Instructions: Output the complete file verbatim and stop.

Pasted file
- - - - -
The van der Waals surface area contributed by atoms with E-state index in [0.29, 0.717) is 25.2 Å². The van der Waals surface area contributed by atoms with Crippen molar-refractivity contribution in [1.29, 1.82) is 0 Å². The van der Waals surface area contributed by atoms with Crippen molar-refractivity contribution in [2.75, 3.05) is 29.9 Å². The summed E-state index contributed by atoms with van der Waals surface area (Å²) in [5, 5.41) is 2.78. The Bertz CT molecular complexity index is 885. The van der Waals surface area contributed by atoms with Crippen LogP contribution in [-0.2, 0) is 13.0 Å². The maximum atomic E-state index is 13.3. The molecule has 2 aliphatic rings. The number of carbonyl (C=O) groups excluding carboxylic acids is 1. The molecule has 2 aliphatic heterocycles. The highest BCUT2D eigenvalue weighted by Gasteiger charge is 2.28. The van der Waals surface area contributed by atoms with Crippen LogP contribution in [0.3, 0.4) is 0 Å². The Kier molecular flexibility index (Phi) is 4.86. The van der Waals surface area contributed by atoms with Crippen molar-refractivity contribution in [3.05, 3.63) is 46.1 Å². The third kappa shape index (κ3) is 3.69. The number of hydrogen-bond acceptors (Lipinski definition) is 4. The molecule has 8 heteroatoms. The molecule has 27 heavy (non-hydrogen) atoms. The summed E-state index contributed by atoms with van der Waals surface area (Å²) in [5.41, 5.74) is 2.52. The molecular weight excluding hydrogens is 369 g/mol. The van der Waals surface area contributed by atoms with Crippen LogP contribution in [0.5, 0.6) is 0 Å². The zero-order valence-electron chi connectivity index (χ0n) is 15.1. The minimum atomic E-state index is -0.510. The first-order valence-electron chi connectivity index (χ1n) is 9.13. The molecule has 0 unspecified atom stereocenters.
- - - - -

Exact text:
The van der Waals surface area contributed by atoms with E-state index in [0.29, 0.717) is 25.2 Å². The van der Waals surface area contributed by atoms with Crippen molar-refractivity contribution in [1.29, 1.82) is 0 Å². The van der Waals surface area contributed by atoms with Crippen molar-refractivity contribution in [2.75, 3.05) is 29.9 Å². The summed E-state index contributed by atoms with van der Waals surface area (Å²) in [5, 5.41) is 2.78. The Bertz CT molecular complexity index is 885. The van der Waals surface area contributed by atoms with Crippen LogP contribution in [-0.2, 0) is 13.0 Å². The maximum atomic E-state index is 13.3. The molecule has 2 aliphatic rings. The number of carbonyl (C=O) groups excluding carboxylic acids is 1. The molecule has 2 aliphatic heterocycles. The highest BCUT2D eigenvalue weighted by Gasteiger charge is 2.28. The van der Waals surface area contributed by atoms with Crippen LogP contribution in [0.3, 0.4) is 0 Å². The Kier molecular flexibility index (Phi) is 4.86. The van der Waals surface area contributed by atoms with Crippen molar-refractivity contribution in [3.05, 3.63) is 46.1 Å². The third kappa shape index (κ3) is 3.69. The number of hydrogen-bond acceptors (Lipinski definition) is 4. The molecule has 8 heteroatoms. The molecule has 27 heavy (non-hydrogen) atoms. The summed E-state index contributed by atoms with van der Waals surface area (Å²) in [5.41, 5.74) is 2.52. The molecular weight excluding hydrogens is 369 g/mol. The van der Waals surface area contributed by atoms with Crippen LogP contribution in [0.5, 0.6) is 0 Å². The zero-order valence-electron chi connectivity index (χ0n) is 15.1. The minimum atomic E-state index is -0.510. The first-order valence-electron chi connectivity index (χ1n) is 9.13. The molecule has 0 unspecified atom stereocenters.